Scoping and Sizing. I was planning on covering this initially, but found I just didn't have time to do it justice. It's a common gotcha though. One that tends to 'bite' Sys-admins and reluctant DBAs much more than it happens to burn experienced DBAs. And that’s mostly because this one is a question of having a good feeling of the characteristics of your workloads.
There are two things you need to watch out for here:
And the first is best explained by means of an example.
Assume that you’ve got a fairly heavily used server that’s, let’s say, commonly churning through large amounts of data – to the point where it’s regularly pulling just under 300MB/sec of data off the drives.
Then, let’s assume you throw a new, less powerful, server in as your secondary—thinking that it’ll be LESS optimal as a failover box, but that you’ll only be using it on the odd occasion when you either schedule patches or updates—during non-peak hours, or when the primary temporarily fails and you have to shunt operations over to this secondary box. But let’s say this temporary box tops out at 200MB/sec in terms of disk throughput.
In such an overly-simplified scenario, if you team these two servers together as replicas, your primary server will be cobbled to the point where it’s only able to do about 200MB/sec of throughput—simply because each operation or transaction run on the primary server has to be mirrored – in real time – with the slower secondary or replica.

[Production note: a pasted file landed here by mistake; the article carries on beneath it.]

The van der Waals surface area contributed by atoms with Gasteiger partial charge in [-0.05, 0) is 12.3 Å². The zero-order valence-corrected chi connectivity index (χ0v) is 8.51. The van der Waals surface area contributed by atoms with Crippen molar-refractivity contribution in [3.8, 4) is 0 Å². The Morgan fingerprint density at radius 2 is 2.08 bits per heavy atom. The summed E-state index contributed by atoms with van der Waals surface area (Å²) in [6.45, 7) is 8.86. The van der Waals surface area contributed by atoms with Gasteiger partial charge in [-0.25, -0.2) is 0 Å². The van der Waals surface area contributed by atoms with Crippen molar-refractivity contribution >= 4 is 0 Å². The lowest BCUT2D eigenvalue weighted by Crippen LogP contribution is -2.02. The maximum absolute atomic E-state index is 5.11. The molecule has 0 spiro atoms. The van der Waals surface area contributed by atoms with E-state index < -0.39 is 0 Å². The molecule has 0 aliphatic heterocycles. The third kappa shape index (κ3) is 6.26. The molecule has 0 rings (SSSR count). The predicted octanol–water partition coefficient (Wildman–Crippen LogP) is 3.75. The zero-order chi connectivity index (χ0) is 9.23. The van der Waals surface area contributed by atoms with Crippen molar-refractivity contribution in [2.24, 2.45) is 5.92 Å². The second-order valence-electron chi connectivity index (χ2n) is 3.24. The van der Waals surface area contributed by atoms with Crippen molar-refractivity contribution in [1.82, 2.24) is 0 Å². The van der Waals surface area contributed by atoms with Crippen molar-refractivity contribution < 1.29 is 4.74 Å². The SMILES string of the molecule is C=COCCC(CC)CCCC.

Or, that’s the behavior you get when you use synchronous replication—as that means that transactions on the primary, for example, can NOT be treated as completed until they’ve been successfully completed on ALL other replicas actively in your topology. Otherwise, you run the very real risk of data loss—which you can OPTIONALLY allow when you use ASYNCHRONOUS replication or synchronization.
And where this is commonly a gotcha is when Availability Groups are deployed WITHOUT a good, solid, understanding of the current workload AND/OR some of the bottlenecks you’ll be putting into place by ‘teaming’ multiple hosts together.
Similar problems can and will occur when transactional throughput rates are so frequent and/or large that they saturate existing network connections between servers, OR where the VERY SLIGHT amount of transactional overhead put into place to ensure synchronous replication manages to be JUST enough overhead to push heavily used systems ‘over the edge’ when under peak load.
And, one of the most common places where this gotcha manifests is when it comes to index maintenance—something that can generate HUGE amounts of IO. (And this is commonly done when indexes are being too frequently or over-zealously being rebuilt.)
The good news is that these problems can all be pretty easily avoided IF you have a solid understanding of your existing workloads and their hardware utilization characteristics. And, if you don’t, then you can simply profile your workloads over a period of a few days and watch for key indicators like max IO throughput rates and any potential bottlenecks—then plan accordingly.
Questions? Finally, as I mentioned in my presenation, if you have any questions or concerns that weren't addressed as part of the presentation or during the Q&A segment, feel free to reach out and ask me directly. My contact information can be found on my site.